TN: 2000 Barolos Blindtasted (Massolino, Azelia, Ceretto)

2000 BAROLOS BLINDTASTED (MASSOLINO, AZELIA, CERETTO) - Tom’s House, Palo Alto, CA (1/28/2010)

Introductory comments by tasting organizer Ross Bott:
The most famous of wines to come out of the Piedmonte region in northern Italy are the Barolos. Nicknamed “The King of Wines and The Wine of Kings”, it is made 100% from a single varietal, Nebbiolo. The vineyards circle the town of Alba in the foothills of the Italian Alps. Nebbiolo derives from “nebbia”, Italian for “fog”, and the best wines come from the ridges (“briccos”) and slopes (“soris”) of the fog-covered mountains surrounding the town.

The making of Barolos traditionally began with long maceration of the fermenting grapes in large open oak casks, which made for wines of massive character, huge tannins, and impenetrable color when young. Young Barolos were often tight, closed, and almost unapproachable during the first decade of their life, and evolve slowly over 10 to 30 years to reveal their secrets. Older Barolos can smell of violets, currants and cassis, tar and a range of other complexities, and the best will taste smooth and silky, in sharp contrast to the hard angularity of their youth.

The 2000 vintage was the sixth outstanding vintage in a row. The string reached seven vintages with the great 2001 harvest, then finally was broken with a rainy, washed out 2002. The vintage started with cool weather in the spring, and a relatively small set of berries. However, like Bordeaux, which rang in the new millenium with fine weather throughout summer and a dry autumn, the Piedmonte was blessed with a warm summer and a rainfree early autumn. The resultant crop was smaller than normal, but combined rich, ripe fruit and firm tannins and structure for aging. When the wines were released, the leading reviews were unanimous in their praise, with Robert Parker’s Wine Advocate giving the vintage 95/100, and both the Wine Spectator and Wine Enthusiast giving the vintage 100/100 (the first time either magazine had given a whole region a perfect score).

Tonight we’ll try seven of the top Barolos and one Barbaresco from the 2000 vintage [woops, make that '01 vintage, as it turned out] as they reach their 10th anniversary. At 10 years of age, these Barolos should just be opening up, no longer in the primary fruit stage of their first few years, and coming out of the “shutdown” phase that most go through between 5 and 8 years of age. Included are three Barolos from Massolino, a traditional maker producing Barolos for the long haul, and two from Azelia, which produces riper, flashier Barolos that are more in the “international” style. Finally, there will be a single vineyard Barolo and Barbaresco from top maker Ceretto, a chance to compare two wines from the same varietal and same winemaker, but slightly different regions.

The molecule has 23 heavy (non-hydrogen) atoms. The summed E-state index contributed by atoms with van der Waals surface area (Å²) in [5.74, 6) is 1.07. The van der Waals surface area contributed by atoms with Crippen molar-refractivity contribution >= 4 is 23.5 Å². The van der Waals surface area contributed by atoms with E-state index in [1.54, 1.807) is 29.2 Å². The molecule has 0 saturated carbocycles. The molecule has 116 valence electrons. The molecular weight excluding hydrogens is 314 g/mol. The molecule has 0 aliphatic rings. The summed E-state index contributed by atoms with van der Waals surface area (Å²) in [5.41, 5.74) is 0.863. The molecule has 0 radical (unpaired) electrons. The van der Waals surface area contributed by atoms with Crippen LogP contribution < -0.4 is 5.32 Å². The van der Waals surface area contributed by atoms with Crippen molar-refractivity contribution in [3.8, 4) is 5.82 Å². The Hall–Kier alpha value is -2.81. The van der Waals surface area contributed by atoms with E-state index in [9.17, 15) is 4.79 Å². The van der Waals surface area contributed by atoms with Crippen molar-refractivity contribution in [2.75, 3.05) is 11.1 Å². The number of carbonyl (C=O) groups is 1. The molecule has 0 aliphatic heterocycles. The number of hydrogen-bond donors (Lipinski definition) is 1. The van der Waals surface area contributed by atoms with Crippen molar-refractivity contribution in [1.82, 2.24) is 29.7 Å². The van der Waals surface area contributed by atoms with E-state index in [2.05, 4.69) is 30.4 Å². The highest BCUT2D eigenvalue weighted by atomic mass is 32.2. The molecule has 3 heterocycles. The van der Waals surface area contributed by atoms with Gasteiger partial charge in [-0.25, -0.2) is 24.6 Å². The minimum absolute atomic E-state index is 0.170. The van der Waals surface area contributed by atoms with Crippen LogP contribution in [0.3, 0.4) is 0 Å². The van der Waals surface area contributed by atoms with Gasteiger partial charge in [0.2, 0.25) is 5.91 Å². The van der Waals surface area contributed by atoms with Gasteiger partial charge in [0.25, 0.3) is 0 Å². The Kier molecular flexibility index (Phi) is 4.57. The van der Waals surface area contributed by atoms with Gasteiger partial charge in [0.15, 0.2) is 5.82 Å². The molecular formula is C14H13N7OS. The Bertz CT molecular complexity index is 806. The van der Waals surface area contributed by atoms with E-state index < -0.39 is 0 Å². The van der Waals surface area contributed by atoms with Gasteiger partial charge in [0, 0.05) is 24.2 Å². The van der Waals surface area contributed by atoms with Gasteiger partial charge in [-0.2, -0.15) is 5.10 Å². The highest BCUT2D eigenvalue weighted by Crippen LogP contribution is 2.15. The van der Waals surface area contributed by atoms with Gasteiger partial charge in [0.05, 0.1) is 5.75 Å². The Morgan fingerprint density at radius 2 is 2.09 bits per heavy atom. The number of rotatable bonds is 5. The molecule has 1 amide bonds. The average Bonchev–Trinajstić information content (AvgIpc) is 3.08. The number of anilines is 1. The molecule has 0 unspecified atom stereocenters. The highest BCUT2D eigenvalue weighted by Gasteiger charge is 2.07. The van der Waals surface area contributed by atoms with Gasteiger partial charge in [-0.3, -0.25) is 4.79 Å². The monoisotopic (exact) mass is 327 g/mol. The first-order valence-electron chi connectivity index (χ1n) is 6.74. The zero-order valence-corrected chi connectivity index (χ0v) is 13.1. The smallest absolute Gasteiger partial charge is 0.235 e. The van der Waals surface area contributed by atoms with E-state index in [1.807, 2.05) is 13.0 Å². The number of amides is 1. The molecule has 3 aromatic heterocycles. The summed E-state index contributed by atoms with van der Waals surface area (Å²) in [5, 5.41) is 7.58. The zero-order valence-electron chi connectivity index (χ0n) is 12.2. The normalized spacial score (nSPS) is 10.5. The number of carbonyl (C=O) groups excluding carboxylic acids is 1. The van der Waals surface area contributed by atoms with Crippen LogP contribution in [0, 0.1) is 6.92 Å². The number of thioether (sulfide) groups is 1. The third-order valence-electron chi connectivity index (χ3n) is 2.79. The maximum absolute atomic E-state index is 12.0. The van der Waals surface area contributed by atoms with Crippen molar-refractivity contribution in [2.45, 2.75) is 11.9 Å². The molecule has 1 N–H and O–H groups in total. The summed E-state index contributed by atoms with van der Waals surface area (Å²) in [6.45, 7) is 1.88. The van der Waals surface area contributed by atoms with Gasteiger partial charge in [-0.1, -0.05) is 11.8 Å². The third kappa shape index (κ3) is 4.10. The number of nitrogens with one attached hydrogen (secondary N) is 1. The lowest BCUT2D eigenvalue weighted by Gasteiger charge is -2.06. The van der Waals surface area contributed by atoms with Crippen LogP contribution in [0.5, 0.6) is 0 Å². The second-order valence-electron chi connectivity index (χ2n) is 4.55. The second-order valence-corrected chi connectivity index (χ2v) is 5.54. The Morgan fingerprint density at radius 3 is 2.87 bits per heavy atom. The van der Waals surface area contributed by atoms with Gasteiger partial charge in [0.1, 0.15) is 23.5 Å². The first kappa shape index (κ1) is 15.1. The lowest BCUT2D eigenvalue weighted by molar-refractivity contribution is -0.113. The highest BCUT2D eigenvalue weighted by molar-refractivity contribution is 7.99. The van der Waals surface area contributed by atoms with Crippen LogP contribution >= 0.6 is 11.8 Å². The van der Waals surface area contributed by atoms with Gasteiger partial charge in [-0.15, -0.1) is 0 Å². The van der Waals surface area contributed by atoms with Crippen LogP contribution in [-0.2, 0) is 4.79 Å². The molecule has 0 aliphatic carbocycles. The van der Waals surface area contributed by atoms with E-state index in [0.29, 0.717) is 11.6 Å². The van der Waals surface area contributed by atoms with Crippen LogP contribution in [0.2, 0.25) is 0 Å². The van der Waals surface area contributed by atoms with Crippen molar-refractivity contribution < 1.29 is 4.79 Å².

My TNs and group scoring
This was an enjoyable set of young Barolos overall. More than half were starting to open up nicely, and had really gorgeous noses. They changed a lot during 90 minutes or so in the glass, of course. The group’s technical #1, the Massolino Parafada, seemed to win based on a large number of third place votes, including mine. It had a beautiful nose, and a wonderfully layered palate. My #1, and the group’s #2 was the Azelia Bricco Fiasco, which I thought was really stunning, and had a long finish. My #2, the group’s #4, was actually a 2001 Ceretto Bricco Asili Barbaresco (instead of the '00 Ross had planned). It was wonderfully complex, and also had a long finish. I diverted from the group on their #3, the Azelia San Rocco, as I found it overly oaked for my taste. The weakest of the bunch was the Damilano, which was seriously oxidized, if not completely dead. The Massolino Margheria and Serralunga d’Alba were both quite tight at this point, but showing good structure.

  • 2000 Massolino Barolo Parafada - Italy, Piedmont, Langhe, Barolo
    Group’s #1 (my #3) – 57 pts; 1 1st place vote, 4 2nd place vote, 6 thirds, 0 last places – medium red violet color; fabulous floral, roses, lavender, dried cherry, dried berry nose; tasty, delicate and layered tart cherry, dried cherry, roses, tart strawberry, mineral, tart orange palate that’s just starting to open; medium-plus finish (94 pts.)
  • 2000 Azelia Barolo Bricco Fiasco - Italy, Piedmont, Langhe, Barolo
    Group’s #2 (my #1) – 63 pts; 3, 5, 1, 0 - bricking medium red color with pale meniscus; nice dried cherry, baked cherry, tart cherry nose with pretty higher strawberry, strawberry cream notes; sexy, but tight yet, roses, lavender, baked cherry, dried berry palate with a touch of chocolate, good balance; long finish 95+ pts. (95 pts.)